Israel Folau’s appeal for financial assistance for his legal fight against Rugby Australia has been shut down by GoFundMe Australia.
On 18 June 2019 a crowdfunding campaign was launched to fund Folau’s legal fight against Rugby Australia. Folau said, “I decided to take legal action when Rugby Australia terminated my employment contract and ended my playing career after I expressed my religious beliefs on social media. Sadly, Rugby Australia have said that they will devote significant resources to fight me in court. This shows I have a long and hard battle on my hands, which is why I am asking for your support.” (Also see, Appendix).
Today (24 June 2019) the crowdfunding campaign was shut down by GoFundMe after raising more than $750,000 in a few days. They said, “We are absolutely committed to the fight for equality for LGBTIQ+ people and fostering an environment of inclusivity”. The company also said it would not tolerate the promotion of discrimination or exclusion. Except (in this case) the promotion of discrimination or exclusion against Bible-believing Christians!
According to Bill Muehlenberg’s blog, this is “a full-fledged war on Christianity, and on any believers who boldly stand up for their faith.” There have been relentless media attacks designed to vilify and demonise Folau. There is hatred of Folau and God. And the media continue to attack both him and his wife with false information.
The legal significance of this case is very high. This case is our case if we are Christians, or people who have politically incorrect beliefs. It is unjust, and it threatens to set a precedent which could bring about the same injustice upon many employees, professionals, and others in the Australian community. Folau did no wrong, but he is being punished as a wrongdoer.
It is ultimately about religious freedom – and the war against it. It’s a crackdown on Christianity. To what extent is religious expression protected in Australia?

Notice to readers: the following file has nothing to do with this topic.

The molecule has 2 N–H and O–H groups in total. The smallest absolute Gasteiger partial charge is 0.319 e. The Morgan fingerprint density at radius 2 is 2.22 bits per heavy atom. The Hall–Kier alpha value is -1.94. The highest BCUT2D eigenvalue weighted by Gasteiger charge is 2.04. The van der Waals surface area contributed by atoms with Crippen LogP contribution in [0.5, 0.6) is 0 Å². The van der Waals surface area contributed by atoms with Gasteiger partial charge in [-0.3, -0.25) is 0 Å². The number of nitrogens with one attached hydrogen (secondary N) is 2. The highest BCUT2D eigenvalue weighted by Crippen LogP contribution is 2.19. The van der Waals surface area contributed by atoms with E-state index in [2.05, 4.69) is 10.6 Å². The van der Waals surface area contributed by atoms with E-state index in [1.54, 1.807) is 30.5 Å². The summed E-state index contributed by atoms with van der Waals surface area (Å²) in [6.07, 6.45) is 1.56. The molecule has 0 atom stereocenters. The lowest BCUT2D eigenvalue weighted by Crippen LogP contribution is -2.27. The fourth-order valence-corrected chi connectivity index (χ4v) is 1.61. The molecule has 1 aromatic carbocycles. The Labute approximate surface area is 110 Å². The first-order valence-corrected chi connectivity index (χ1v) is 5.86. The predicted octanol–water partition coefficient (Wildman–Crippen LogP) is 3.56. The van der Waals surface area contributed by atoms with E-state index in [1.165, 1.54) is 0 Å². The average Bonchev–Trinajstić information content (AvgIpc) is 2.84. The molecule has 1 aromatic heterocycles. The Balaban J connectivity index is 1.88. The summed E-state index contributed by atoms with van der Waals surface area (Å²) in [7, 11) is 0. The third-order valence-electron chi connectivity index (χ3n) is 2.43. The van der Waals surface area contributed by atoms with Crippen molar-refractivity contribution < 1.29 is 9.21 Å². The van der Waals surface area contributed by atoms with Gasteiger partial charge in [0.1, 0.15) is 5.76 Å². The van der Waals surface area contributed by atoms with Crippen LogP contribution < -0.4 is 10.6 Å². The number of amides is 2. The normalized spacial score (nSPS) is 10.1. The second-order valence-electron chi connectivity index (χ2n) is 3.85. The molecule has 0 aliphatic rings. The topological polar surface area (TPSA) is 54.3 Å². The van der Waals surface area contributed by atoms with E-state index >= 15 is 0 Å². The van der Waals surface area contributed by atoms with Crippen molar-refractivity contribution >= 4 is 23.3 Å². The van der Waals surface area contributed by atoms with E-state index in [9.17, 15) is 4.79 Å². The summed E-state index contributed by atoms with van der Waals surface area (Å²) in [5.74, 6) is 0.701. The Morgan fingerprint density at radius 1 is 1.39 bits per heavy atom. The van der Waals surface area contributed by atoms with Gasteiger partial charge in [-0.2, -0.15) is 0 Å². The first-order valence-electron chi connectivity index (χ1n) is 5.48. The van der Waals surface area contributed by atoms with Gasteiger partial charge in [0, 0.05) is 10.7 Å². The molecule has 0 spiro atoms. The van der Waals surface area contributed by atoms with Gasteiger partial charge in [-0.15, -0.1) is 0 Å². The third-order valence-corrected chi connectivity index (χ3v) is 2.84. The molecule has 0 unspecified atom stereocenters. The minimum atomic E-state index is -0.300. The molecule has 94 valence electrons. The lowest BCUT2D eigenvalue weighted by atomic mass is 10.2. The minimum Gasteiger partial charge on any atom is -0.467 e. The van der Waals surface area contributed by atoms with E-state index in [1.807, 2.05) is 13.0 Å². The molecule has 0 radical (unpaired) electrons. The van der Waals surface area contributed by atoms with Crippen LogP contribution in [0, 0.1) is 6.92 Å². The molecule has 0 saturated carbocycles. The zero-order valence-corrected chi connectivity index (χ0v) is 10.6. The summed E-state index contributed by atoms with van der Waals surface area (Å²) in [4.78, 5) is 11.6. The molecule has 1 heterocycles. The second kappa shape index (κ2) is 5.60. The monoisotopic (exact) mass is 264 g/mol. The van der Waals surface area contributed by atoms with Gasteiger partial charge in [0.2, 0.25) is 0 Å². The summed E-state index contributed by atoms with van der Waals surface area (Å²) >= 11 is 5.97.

NSW One Nation MP Mark Latham, who defended Folau in his maiden speech to parliament earlier this year, said GoFundMe’s decision was “excessive use of corporate power”. He tweeted: “Lefties scoffed when I said the absence of religious freedom protections would lead to a reign of terror against Christians. In all aspects of the Folau matter, it’s easy to see what’s happening.”
New funding page
After GoFundMe shut down the crowdfunding site, the Australian Christian Lobby offered to host Folau’s online appeal for funds to pay for his legal case. Over $1 million was raised on the first day! The target is $3 million.
The main point
If you can’t express your religious beliefs without losing your job, then you don’t have freedom of religion.
Appendix: Statement on crowdfunding site
“Thank you to all those who have given to my Legal Action Fund so far. I am humbled and overwhelmed by the support I have received, for which I am very grateful. Unsurprisingly, I have been criticised by Rugby Australia and some sections of the media overnight.
I decided to take legal action when Rugby Australia terminated my employment contract and ended my playing career after I expressed my religious beliefs on social media. I have received thousands of messages from supporters who believe discrimination in the workplace is wrong and has no place in Australia or anywhere else.
Sadly, Rugby Australia have said that they will devote significant resources to fight me in court. This shows I have a long and hard battle on my hands, which is why I am asking for your support. The money that is donated will be used to fund my legal battle, which could take years. While the attacks against me have shown I have a big fight on my hands, I will stand strong.
Your support and my faith will give me strength. For those of you who have chosen to donate within your capacity, I am very grateful of your support for my legal case. For those not in the position to donate, I value your prayers and messages of support so much. Every little bit will help.” Israel Folau.
This post includes comments from Bill Muehlenberg’s (Culture Watch) blog.
Written, June 2019
“NSW needs freedom of speech laws, even for its own MPs. And also new laws for the protection of religious freedom”, Mark Latham claimed in his first speech to the New South Wales Parliament.